Enel, the market demands continuity
“The unseen market does not buy anything, for this reason it is giving indications for maintaining the current management team at Enel”. At Affaritaliani.it an analyst of a leading fund – who for obvious reasons prefers to remain anonymous – tries to shed light on the story of the company that has entered the vortex of full-nominations. Since it became clear that the centre-right coalition would have prevailed quite clearly (and that it would be her turn the management of the appointments of subsidiaries such as Eni, Enel, Terna, Poste and Leonardo) rumors and pressures have multiplied – even in the press – to talk about who would sit on those prestigious armchairs.
Last week thein Lega he shelled against Eni and Enel asking discontinuityfollowed by according to what Matteo Salvini said at the beginning of January. As far as Enel is concerned, in particular, one of the most investigated issues is that relating to debt, the total of which has in any case begun to fall as early as the fourth quarter of last year. Indeed, the point is that the parameters adopted by politics to judge certain companies differ greatly from those used by the market. Staying on the subject of debt, for example, until 2019 Enel had a ratio to Ebitda of around two and a half timesversus an industry average that was around three times.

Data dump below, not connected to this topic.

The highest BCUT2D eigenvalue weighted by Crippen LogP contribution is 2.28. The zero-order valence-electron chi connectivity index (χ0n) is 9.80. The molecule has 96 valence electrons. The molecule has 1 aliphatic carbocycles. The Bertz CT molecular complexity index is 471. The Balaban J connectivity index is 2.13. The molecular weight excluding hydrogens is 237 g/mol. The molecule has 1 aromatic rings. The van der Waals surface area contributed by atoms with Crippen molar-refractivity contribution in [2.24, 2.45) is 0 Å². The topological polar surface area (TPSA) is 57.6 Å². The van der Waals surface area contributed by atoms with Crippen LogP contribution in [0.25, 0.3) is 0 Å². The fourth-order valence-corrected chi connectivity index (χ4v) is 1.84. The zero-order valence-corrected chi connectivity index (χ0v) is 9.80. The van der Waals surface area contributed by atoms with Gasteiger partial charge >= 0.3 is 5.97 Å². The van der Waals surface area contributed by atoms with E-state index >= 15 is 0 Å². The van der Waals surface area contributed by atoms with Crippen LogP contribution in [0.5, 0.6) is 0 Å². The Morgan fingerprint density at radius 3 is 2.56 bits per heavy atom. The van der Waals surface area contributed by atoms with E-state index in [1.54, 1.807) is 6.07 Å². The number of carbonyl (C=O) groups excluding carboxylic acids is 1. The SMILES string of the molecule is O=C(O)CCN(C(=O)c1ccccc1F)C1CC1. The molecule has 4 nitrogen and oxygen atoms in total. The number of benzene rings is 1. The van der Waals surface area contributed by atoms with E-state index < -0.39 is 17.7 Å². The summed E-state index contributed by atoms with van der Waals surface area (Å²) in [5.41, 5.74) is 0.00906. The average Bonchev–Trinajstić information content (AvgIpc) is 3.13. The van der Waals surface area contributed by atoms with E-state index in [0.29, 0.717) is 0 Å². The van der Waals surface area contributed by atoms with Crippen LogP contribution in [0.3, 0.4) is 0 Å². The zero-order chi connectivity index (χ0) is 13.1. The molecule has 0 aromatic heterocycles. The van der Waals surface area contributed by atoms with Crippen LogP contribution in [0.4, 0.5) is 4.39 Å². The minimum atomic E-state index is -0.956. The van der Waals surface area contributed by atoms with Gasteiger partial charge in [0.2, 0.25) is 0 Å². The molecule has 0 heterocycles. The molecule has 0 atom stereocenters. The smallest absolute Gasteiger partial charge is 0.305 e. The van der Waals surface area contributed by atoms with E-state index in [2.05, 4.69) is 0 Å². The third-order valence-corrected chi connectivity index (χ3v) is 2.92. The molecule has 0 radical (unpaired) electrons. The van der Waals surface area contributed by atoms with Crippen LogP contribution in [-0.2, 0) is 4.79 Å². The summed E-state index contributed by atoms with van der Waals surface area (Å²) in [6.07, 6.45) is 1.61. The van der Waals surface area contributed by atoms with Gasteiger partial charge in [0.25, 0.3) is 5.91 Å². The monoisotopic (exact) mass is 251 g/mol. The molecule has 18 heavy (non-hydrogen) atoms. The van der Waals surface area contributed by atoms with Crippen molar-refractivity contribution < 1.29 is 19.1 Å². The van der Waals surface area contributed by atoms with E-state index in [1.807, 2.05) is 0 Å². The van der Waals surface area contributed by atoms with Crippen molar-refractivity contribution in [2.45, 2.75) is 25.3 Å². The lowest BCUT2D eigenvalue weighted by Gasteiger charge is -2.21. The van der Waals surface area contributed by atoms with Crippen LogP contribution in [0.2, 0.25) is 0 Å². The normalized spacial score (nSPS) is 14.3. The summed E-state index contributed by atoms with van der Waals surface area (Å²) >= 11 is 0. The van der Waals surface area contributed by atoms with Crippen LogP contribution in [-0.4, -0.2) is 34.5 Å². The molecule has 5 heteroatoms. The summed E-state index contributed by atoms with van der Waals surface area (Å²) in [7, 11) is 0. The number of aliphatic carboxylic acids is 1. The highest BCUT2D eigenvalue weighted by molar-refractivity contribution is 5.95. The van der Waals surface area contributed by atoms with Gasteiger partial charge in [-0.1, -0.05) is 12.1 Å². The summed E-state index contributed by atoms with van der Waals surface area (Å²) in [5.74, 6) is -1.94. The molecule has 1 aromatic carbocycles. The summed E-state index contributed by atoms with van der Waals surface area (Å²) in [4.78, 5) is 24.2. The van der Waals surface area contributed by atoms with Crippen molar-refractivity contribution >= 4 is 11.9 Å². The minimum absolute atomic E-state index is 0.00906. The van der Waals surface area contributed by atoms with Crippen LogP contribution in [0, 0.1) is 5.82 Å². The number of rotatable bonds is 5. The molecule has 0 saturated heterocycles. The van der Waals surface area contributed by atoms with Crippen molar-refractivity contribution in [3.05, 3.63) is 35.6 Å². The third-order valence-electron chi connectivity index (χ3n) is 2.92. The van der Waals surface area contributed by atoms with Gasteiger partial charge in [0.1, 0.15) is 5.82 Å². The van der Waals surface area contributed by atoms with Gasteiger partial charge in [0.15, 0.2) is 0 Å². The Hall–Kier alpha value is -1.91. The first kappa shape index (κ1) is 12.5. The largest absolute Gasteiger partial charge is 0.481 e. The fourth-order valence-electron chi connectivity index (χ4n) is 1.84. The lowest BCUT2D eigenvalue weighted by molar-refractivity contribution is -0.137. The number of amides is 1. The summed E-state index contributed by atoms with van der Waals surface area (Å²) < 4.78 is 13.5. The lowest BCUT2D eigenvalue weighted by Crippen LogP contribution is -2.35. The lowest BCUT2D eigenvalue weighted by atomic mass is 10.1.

So much so that the market had asked the company to increase leverage and bring it to a value similar to that of its competitors. Responding positively to requests from the financial community does not only mean behaving like a listed company, but also guaranteeing better returns to shareholders if the required objectives are achieved. And Enel’s main shareholder is the Treasury. Incidentally, the average duration of the debt is seven and a half years, with approximately 80% being at a fixed rate and which therefore is not affected by the dynamics of the increases in the same rates following the interventions of the Central Bank.
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